Buildings, communities and cities will have to pick technology platforms to connect subsystems and IoT in buildings. Digital platforms (Amazon, Microsoft, Facebook, Google) know that the largest platform with the most connections and data wins — in financial valuation and ability to compete. With the same logic, dollars are racing toward built environment platforms that will manage data and learn about the built spaces. Or, as one large U.S. bank recently commented – “we don’t interconnect our building subsystems for security reasons.”
Investors are placing huge bets on built technology platforms.
Examples are everywhere, from Microsoft’s four-year, $5-billion investment in the Digital Twins Platform, Alphabet’s $50-million investment in Toronto’s Waterfront, Amazon’s IoT Core platform, Huawei’s vast collection of Connected Intelligent World Apps, Cisco’s Digital Building Solutions, and Autodesk’s partnership with Esri Geographic Information to industrial controls and equipment vendors like General Electric, Johnson Controls, Honeywell, Siemens, Trane and Lutron. A $100-million investment for Samsara, a start-up sensor data platform for connected (built environment) operations, confirms that venture capital is paying attention, too. WeWork, the Uber of built spaces, is reinventing the business models for commercial real estate, giving companies and individuals options for flexible workspaces that no longer require signing a long-term lease. Using proprietary technology and data, WeWork is redefining workplace communities and experience and has earned a controversial $40-billion valuation.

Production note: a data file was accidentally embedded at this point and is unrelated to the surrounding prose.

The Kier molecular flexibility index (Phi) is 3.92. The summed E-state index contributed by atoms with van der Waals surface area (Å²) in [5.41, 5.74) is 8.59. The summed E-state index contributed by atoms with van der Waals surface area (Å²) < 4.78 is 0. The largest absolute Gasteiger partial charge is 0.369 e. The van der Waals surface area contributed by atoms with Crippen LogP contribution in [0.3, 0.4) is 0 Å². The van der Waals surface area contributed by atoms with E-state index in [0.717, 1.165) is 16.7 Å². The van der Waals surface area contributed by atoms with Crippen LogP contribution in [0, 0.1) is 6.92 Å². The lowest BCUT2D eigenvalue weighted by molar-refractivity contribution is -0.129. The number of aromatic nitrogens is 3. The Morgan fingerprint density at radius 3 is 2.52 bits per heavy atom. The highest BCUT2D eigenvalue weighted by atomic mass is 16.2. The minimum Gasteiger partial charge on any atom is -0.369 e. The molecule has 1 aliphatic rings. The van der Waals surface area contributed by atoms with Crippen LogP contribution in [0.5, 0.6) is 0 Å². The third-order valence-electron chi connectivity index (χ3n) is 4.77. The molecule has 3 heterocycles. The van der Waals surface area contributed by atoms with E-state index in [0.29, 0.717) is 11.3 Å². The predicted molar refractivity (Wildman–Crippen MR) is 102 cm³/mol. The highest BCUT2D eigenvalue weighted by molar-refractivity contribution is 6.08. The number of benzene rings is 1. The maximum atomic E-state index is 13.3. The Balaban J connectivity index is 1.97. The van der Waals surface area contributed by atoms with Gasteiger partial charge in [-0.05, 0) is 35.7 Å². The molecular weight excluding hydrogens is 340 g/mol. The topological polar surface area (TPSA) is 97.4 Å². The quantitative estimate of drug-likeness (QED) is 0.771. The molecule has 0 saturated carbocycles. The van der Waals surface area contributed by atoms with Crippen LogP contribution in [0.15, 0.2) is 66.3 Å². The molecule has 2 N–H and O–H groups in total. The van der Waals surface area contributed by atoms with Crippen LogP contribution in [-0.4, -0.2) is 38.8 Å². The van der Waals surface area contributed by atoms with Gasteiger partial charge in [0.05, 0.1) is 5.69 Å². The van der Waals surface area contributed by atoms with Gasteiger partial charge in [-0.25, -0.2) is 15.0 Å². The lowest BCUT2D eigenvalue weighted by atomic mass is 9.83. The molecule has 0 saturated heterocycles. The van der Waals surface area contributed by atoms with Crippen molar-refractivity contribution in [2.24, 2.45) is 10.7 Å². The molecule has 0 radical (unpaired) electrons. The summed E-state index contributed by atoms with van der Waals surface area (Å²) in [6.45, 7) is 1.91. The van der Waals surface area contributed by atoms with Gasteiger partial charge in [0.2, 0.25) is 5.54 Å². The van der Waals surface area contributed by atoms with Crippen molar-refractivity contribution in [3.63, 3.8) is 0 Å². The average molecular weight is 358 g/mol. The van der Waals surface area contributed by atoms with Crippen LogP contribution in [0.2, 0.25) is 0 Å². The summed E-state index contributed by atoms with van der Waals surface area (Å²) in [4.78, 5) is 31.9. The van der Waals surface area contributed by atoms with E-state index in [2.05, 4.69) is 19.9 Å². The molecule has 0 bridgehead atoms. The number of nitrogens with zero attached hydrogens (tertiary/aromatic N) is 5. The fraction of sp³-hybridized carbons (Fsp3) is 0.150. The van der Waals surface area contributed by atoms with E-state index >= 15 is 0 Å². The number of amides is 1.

In the future, will we live in a Google-, Microsoft- or Huawei-powered neighbourhood? Who has access to data? Are they innovating responsibly? Does it matter? Let’s have the discussion about built environment platforms and how “smart” technologies are implemented when designing a built space, not after it’s constructed.
Thanks for reading; comments are welcome.
Stay tuned. Every couple of weeks this column will take a tour through case studies in building tech: data-driven design, smart technology, integration of IT into built design, Iot and smart technology vendors and solutions – who’s winning, who’s being disrupted and keeping up with innovation.